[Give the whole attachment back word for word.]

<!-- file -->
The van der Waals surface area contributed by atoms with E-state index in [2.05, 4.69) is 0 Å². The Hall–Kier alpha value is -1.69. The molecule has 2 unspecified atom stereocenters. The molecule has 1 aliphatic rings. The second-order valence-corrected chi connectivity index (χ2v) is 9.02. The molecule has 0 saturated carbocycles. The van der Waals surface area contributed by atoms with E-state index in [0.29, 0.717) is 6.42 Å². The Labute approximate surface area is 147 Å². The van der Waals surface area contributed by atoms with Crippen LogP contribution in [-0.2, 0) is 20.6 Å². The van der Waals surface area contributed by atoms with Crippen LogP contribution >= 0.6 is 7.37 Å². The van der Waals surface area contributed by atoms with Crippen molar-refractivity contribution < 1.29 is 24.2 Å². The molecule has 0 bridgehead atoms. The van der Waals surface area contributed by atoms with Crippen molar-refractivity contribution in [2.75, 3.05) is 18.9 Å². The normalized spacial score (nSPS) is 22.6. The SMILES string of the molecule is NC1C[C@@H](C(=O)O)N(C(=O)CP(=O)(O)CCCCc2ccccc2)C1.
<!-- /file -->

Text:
The van der Waals surface area contributed by atoms with E-state index in [2.05, 4.69) is 0 Å². The Hall–Kier alpha value is -1.69. The molecule has 2 unspecified atom stereocenters. The molecule has 1 aliphatic rings. The second-order valence-corrected chi connectivity index (χ2v) is 9.02. The molecule has 0 saturated carbocycles. The van der Waals surface area contributed by atoms with E-state index in [0.29, 0.717) is 6.42 Å². The Labute approximate surface area is 147 Å². The van der Waals surface area contributed by atoms with Crippen LogP contribution in [-0.2, 0) is 20.6 Å². The van der Waals surface area contributed by atoms with Crippen LogP contribution >= 0.6 is 7.37 Å². The van der Waals surface area contributed by atoms with Crippen molar-refractivity contribution < 1.29 is 24.2 Å². The molecule has 0 bridgehead atoms. The van der Waals surface area contributed by atoms with Crippen molar-refractivity contribution in [2.75, 3.05) is 18.9 Å². The normalized spacial score (nSPS) is 22.6. The SMILES string of the molecule is NC1C[C@@H](C(=O)O)N(C(=O)CP(=O)(O)CCCCc2ccccc2)C1.